Thursday, 16 May 2019

Theresa May Will Set Timetable for Her Resignation in Early June

Written by 

Whether or not her Brexit deal passes, British Prime Minister Theresa May has confirmed that she will announce a date for her resignation. The decision comes after months of repeated failure to deliver the U.K.’s divorce from the European Union, which was demanded by British citizens in 2016.

In a joint statement released by the 1922 Committee of Tory backbenchers and May, the two sides said they would meet during the week of June 3 in order to “agree on a timetable for the election of a new leader.” 

The 1922 Committee, made up of rank-and-file Tory MPs, has been pressuring May to step down for months now. In recent weeks, after the third defeat of May’s Brexit plan and the failure of May’s government to leave the EU on March 29 as originally scheduled, that pressure has increased, even to the point of the committee considering amending the rule that a no-confidence vote against a member can only be taken a calendar year after any previous such vote. May survived a Tory no-confidence vote in December

May met with the 1922 Committee on Wednesday. “We had a very frank exchange with the prime minister,” said Sir Graham Brady, the leader of the powerful committee. The prime minister was informed by the committee that unless she resigned, she would face another no-confidence vote, which she would almost surely lose this time around.

One prominent Tory Brexiteer, Mark Francois of the European Research Group of Tory Eurosceptic MPs (ERG) stated that May’s plan has little to no chance of passing in the House of Commons. “Within the ERG, opposition to Withdrawal Agreement Bill is increasing, so given that Labour have made plain they will oppose it, it seems incredibly unlikely that it will receive a second reading early in June.... In which case, the Prime Minister will be out of options, and the executive of the 1922 Committee will almost certainly have to facilitate a leadership contest among the parliamentary party.”

Even so, one provision of May’s resignation was that she be given one more chance to push her withdrawal deal through the House of Commons.

From the statement: “The Prime Minister is determined to secure our departure from the European Union and is devoting her efforts to secure the second reading of the Withdrawal Agreement Bill in the week commencing 3 June 2019 and the passage of that Bill and the consequent departure of the United Kingdom from the European Union by the summer.... We have agreed that she and I [Brady] will meet following the second reading of the Bill to agree to a timetable for the election of a new leader of the Conservative and Unionist Party.”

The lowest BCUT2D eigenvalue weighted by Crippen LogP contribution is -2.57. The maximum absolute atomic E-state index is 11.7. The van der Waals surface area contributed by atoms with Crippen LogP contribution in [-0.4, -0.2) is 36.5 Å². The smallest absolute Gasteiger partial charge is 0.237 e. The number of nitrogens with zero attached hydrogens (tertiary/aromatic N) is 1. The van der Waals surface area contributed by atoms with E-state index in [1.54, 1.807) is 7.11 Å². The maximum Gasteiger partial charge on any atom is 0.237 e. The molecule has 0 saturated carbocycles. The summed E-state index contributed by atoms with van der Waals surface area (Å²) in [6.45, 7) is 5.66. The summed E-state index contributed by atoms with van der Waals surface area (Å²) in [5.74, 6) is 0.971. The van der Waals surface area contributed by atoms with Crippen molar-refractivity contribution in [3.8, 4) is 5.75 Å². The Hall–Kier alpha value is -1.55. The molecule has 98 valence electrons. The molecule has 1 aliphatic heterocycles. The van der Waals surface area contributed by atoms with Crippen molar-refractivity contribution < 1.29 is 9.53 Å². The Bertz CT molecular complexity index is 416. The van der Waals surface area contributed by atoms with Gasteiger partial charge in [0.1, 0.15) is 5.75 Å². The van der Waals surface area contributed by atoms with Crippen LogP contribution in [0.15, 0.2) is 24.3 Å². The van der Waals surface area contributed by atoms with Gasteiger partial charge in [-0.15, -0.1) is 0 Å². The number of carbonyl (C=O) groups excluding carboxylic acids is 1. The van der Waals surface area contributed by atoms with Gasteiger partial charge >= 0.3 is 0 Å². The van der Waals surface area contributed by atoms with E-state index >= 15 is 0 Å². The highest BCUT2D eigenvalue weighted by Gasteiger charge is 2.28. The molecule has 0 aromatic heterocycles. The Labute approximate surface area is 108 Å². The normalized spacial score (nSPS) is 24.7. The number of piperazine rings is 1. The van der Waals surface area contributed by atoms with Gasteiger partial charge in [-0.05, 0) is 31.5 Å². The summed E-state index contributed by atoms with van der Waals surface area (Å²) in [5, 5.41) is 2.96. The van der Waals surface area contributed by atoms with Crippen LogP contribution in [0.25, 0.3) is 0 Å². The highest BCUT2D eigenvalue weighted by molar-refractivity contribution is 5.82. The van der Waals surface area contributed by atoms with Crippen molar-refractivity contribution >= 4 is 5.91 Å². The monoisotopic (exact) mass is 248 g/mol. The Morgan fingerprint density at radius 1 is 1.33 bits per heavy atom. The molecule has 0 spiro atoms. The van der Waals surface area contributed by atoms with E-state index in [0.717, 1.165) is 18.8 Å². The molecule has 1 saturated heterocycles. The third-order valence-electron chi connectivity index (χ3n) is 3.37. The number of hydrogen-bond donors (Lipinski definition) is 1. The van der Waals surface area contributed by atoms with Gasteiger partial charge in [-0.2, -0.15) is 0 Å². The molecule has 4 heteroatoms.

Challengers for the prime minister job are already lining up to replace May.

Boris Johnson, a former May cabinet member who resigned last July after May’s Chequers Plan to leave the EU was made public, has already let his intentions be known. Speaking at a private event in Manchester, Johnson told the audience, “of course I’m going for it,” after the news of May’s imminent departure became public. Johnson is a hardline Brexiteer who would prefer a deal with the EU, but probably wouldn’t hesitate to leave the EU on October 31 without one.

Among other Tories said to be vying for the position are former Brexit Secretary Dominic Raab, another hardliner on Brexit; Amber Rudd, the secretary of state for work and pensions, who is a close ally of May’s and was a Remain supporter in the lead up to the Brexit vote of 2016; and Matt Hancock, the current health secretary, who has largely stayed out of the Brexit debate.

There are unconfirmed reports that May was teary-eyed during her meeting with the 1922 Committee and, if true, who could blame her? It is widely known that May would like to have remained as prime minister, at least until the next general election in 2022. She obviously put her heart and soul into delivering her version of Brexit, even though she was on the Remain side when the original Brexit vote was being discussed.

May’s downfall is a cautionary tale not only in politics, but in life. In negotiating her Brexit deal, she tried to make everyone happy instead of picking a side and staying with it. But you can’t make everyone happy, especially in politics. Theresa May attempted to walk down the middle of the road and got squashed by both sides.

 Photo: AP Images

Please review our Comment Policy before posting a comment

Affiliates and Friends

Social Media